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Ubuntu Stealing Linux Thunder

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My two cents (or five with this economy):

 

I can't help notice the tags in the signature lines with all the different distros. Variety is the spice of life. I also am one who has tried and still trying different distros to see how they behave (or don't) with my particular setup. I have full CD tubes filled with different distros that I have downloaded and tried. Some work, some don't. Once I found out how well Mandriva worked with wireless and everything else I have, well, that is the standard by which I measure the others.

 

Just my thoughts,

Randy3011

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Thats some funny stuff right there. I've done a Debian install when Debian wasn't easy to install. (thanks iph) I've done a Gentoo install. (thanks vampy). I've done a Slackware install back in the day.

 

Reason I installed Ubuntu. Cause its easy thats why. I want to look at email, read sites, chat thats it. When I do get the wild bug up my ass to do more I still can cause Ubuntu is still Linux underneath.

 

I don't understand some people. Bitch and bitch because Linux isn't becoming main stream. Then when you have a distro that is making headways they start bitchin cause its not "their" distro making the headway. People now a days never satisfied.....

LOL....

 

But... there is a certain truth... perhaps its about user expectations, perhaps its about choice etc.

 

One thing I don't like about ubuntu is lack of a root account by default.... yes its easy etc. but it also sets a lot of expectations...

 

We could debate the pro's and con's... or I could just say "This is the way *nix is designed...."

 

Ubuntu creates a lot of expectations about ease of install etc. but not all these are for the best...

Ubuntu is an ancient african word which means "I can't install Debian

 

Come on, its not exactly untrue.... In many many cases ....

I'm not saying that in itself is good or bad, merely that there is a truth to this.

 

 

The whole idea about Linux is to be able to have a system that is stable, powerful and works. It shouldn't have to be a system where you spend all your time fixing things or living with functionality that doesn't work. Ubuntu has managed to do that where others have failed or can't be bothered to tidy it up and think the user will tinker around and fix it themselves later.

 

I know where you're coming from but its not so clean cut.

Debian stable is STABLE in a way Ubuntu is not... its stable like Solaris/BSD... it is also a bit boring ... but to say its not fixed is wrong...

 

I'm writing this off OS-X Leopard... yes its nice and smooth... but it is not in the same league as Debian Stable for stability... (seriously)

Its not even as Stable as SID ... I know this because I have a SID VMWARE Fusion... (MM and stuff)... and I have to reboot or even power cycle leopard and shutdown SID first... because its yet to crash...

 

I see Ubuntu a bit the same way.... I love my OS-X .. but it can't be compared to Debian for stability.. but its a lot easier to use...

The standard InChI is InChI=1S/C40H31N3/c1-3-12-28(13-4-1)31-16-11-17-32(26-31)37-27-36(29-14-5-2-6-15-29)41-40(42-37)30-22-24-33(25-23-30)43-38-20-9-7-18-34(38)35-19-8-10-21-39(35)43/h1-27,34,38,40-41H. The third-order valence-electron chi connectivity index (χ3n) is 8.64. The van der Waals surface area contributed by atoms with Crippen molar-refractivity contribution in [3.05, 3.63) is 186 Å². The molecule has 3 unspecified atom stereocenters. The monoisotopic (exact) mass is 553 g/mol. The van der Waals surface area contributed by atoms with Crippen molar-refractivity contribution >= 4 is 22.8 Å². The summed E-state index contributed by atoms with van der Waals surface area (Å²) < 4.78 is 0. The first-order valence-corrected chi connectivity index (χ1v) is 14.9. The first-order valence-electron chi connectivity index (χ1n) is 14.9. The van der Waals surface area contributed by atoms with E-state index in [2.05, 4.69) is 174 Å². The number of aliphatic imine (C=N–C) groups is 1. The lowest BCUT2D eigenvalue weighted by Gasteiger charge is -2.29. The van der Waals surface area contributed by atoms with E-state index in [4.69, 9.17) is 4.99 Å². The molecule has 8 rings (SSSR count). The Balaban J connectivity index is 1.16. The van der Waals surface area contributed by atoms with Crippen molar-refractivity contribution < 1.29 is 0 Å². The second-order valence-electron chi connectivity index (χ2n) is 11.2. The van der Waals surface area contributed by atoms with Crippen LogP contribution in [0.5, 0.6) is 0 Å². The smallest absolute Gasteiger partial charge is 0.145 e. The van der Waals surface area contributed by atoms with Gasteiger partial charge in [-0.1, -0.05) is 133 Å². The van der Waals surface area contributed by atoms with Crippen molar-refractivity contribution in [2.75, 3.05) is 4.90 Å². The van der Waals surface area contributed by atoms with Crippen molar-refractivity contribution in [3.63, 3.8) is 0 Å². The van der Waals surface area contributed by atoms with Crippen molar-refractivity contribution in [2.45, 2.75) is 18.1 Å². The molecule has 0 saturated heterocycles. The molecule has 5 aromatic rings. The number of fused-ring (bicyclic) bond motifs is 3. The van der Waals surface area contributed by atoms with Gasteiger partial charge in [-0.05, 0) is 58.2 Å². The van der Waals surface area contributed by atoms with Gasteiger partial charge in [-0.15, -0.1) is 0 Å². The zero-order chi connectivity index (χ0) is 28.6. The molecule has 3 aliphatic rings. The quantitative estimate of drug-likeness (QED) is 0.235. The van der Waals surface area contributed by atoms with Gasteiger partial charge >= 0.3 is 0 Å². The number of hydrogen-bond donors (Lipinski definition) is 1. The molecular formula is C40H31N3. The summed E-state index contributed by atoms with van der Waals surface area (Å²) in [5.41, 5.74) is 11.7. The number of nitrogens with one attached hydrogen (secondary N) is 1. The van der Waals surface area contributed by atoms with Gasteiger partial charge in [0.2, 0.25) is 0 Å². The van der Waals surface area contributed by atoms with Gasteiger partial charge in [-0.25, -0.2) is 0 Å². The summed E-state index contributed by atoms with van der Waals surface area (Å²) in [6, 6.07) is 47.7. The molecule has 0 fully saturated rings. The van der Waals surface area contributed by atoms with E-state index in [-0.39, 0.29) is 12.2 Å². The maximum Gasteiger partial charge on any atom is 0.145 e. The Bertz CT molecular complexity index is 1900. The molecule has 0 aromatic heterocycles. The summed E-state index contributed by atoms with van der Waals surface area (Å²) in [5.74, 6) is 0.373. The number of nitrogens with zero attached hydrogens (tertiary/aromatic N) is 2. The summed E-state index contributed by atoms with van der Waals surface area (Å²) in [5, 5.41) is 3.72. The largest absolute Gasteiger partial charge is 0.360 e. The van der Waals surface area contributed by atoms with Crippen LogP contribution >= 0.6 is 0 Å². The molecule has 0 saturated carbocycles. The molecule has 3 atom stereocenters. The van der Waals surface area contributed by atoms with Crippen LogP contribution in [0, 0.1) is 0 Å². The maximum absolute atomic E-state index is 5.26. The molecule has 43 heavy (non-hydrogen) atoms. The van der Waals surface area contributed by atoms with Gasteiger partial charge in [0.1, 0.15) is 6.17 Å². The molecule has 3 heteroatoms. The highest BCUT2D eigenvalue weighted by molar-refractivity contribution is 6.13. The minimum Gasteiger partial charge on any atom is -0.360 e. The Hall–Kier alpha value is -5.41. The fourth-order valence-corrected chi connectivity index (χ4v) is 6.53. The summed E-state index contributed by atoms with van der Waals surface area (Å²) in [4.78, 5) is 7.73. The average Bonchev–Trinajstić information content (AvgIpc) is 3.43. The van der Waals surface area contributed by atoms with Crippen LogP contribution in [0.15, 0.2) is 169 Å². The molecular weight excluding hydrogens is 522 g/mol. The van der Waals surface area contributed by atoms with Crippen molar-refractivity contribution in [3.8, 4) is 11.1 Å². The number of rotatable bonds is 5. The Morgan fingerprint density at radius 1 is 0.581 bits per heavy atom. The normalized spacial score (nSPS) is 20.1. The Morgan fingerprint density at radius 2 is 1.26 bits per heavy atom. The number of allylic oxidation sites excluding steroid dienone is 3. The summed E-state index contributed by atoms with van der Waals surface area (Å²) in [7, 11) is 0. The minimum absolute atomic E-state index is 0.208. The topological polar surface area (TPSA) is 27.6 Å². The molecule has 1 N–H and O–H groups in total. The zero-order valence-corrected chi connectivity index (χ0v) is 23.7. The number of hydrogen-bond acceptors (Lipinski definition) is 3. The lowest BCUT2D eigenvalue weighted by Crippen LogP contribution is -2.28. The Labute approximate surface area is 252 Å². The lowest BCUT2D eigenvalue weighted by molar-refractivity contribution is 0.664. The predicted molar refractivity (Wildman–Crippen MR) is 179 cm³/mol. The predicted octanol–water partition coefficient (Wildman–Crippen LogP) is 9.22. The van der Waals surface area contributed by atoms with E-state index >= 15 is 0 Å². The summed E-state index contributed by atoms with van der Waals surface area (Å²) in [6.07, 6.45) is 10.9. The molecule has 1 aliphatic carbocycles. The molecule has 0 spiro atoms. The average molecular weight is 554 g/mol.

Ease of use is nice.. its not always the most important thing though....

 

(I use Ubuntu at work by the way)

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Guest dadwhiskers

The attitude of "stealing" the thunder of other versions is largely what is wrong- dead wrong - with Linux. It's like a race to be the most ElItE of the elite. A "My distro is better than yours" childish attitude. It is largely that attitude that is holding the acceptance of Linux by users in general back. Perhaps variety is the spice of life, but to many spices spoil any dish - completely. There needs to be a get together of the Linux so called "community" to centralize it's focus. I don't see a community at all, but a bunch of "I can do better than you" efforts that just happen to be revolving around Linux. Non-users get confused by all the different distros, hearing of so very many problems with only a few coming from each distro, and so they avoid Linux.

 

Just because Ubuntu is successful, don't decry it's success, applaud it. Support it. That attitude will bring Linux along faster than childish infighting. But the infighting is what it's all about then, isn't it? The need to be better, rather than to serve the public?

 

Many think that Linux is ready for the desktop. Well it is, and it isn't. It can be used, if you want to spend an inordinate amount of time messing with it. 95%+ of people don't want to have to mess with having to compile a program and then find the dependencies, or just to find the dependencies before they can install it. Making it necessary to do that is total stupidity on the part of the programmers and distributors of the programs. Absolute total elitist stupidity. That is assuming they do, or think they do, have the goal of getting more people to use Linux.

 

Then there is the terminal commands thing. Well, that's well and good, if you have the time to learn it. Back in '95 I was in a circumstance where I couldn't work, so having a lot of time I started messing with my computer 6 to 18 hours a day, and learned the DOS commands so well, I wondered why there was a Windows. However, most people have lives beyond their computer chair, and don't want to spend the time to learn all that stuff that is in fact unnecessary, if a serious effort had ever been made to get it all into the GUI, and not have system errors halt booting, requiring arcane commands to repair the problem before the system can boot. (I just had to reinstall Mandriva 2008 on a system because for some reason there was an error with it being able to recognize the partitions and wanted me to fix it with the command line - DUH! - Just BOOT, damn it, and then I'll worry about it.) Most people have no desire to be systems administrators. They just want to use the computer, and Linux is simply not ready for that level of use. No distribution is, including Ubuntu, but then again, Ubuntu is the closest, and will doubtlessly get there first.